Date of Award

Fall 2014

Document Type


Degree Name

Doctor of Philosophy (PhD)



First Advisor

Topp, Robert

Second Advisor

Haglund, Kristin

Third Advisor

Berg, Jill Winters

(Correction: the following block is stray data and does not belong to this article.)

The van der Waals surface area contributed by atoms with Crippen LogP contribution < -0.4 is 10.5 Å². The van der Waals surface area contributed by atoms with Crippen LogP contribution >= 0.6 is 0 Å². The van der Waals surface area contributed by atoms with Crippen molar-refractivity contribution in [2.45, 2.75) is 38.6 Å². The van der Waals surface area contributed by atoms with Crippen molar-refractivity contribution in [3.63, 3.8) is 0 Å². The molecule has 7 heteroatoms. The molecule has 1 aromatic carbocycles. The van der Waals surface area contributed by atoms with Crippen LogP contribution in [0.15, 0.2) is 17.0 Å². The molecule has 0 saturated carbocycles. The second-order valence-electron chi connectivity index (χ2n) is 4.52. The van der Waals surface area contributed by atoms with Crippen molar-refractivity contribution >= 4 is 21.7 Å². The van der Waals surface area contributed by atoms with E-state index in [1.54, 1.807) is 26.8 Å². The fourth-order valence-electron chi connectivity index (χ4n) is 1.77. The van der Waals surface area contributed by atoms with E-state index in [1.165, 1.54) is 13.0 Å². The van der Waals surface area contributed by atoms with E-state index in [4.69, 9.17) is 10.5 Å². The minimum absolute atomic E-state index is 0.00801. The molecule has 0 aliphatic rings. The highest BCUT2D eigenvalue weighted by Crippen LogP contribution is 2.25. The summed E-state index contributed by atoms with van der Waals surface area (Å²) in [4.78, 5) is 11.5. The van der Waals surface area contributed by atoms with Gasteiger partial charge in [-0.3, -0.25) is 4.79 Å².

In the United States, 35.5% of adult women are classified as obese, defined as a body mass index (BMI) of > 30 kg/m2. The health risks associated with obesity can be mitigated through losing even 5-10% of initial body weight. Evidence shows that reductions in caloric intake alone without increases in caloric expenditure leads to a decline in resting metabolic rate, thereby impeding attainment or maintenance of weight loss. The purpose of this cross-sectional, mixed-methods study was to explore the antecedents of regular exercise among women with obesity who did and did not achieve weight loss over six months. The antecedents studied (behavioral beliefs, normative beliefs, control beliefs, attitudes, subjective norms, perceived behavioral control, and behavioral intentions) were based on the Theory of Planned Behavior (TPB) (Azjen, 2006). Forty-two women were recruited from a clinic in the Midwest. Twenty-six women did not achieve at least a 5% weight loss over six months, while 16 women did. Quantitatively, the antecedents were measured using the Physical Activity Survey for Adults at Risk for Diabetes (Blue, 2004). Additionally, a subgroup of women participated in one of two focus groups, based on their achievement of weight loss, to explore antecedents of their intention to exercise. No statistically significant findings were noted to discriminate TPB antecedents between the two groups when bivariate comparisons were conducted. However, four themes emerged from analysis of the focus group data using the qualitative descriptive approach: exercise is good for me, but I don¡&hibar;t like it; friends make it happen; more time does not equal more exercise; and control is key. Overall, the focus group data yielded differences in how the two groups discussed the antecedents of attitude and perceived behavioral control. Similarly, multiple regression analysis noted that attitude and perceived behavioral control were the only independent predictors of intention to exercise (F(2,39) = 33.426, p < .0005) and explained 63.2% of the variance of intention to exercise. Results from the study indicate that targeted interventions to increase women¡&hibar;s perception of behavioral control and attitudes toward exercise may facilitate their intention to exercise, and thereby their actual exercise behavior.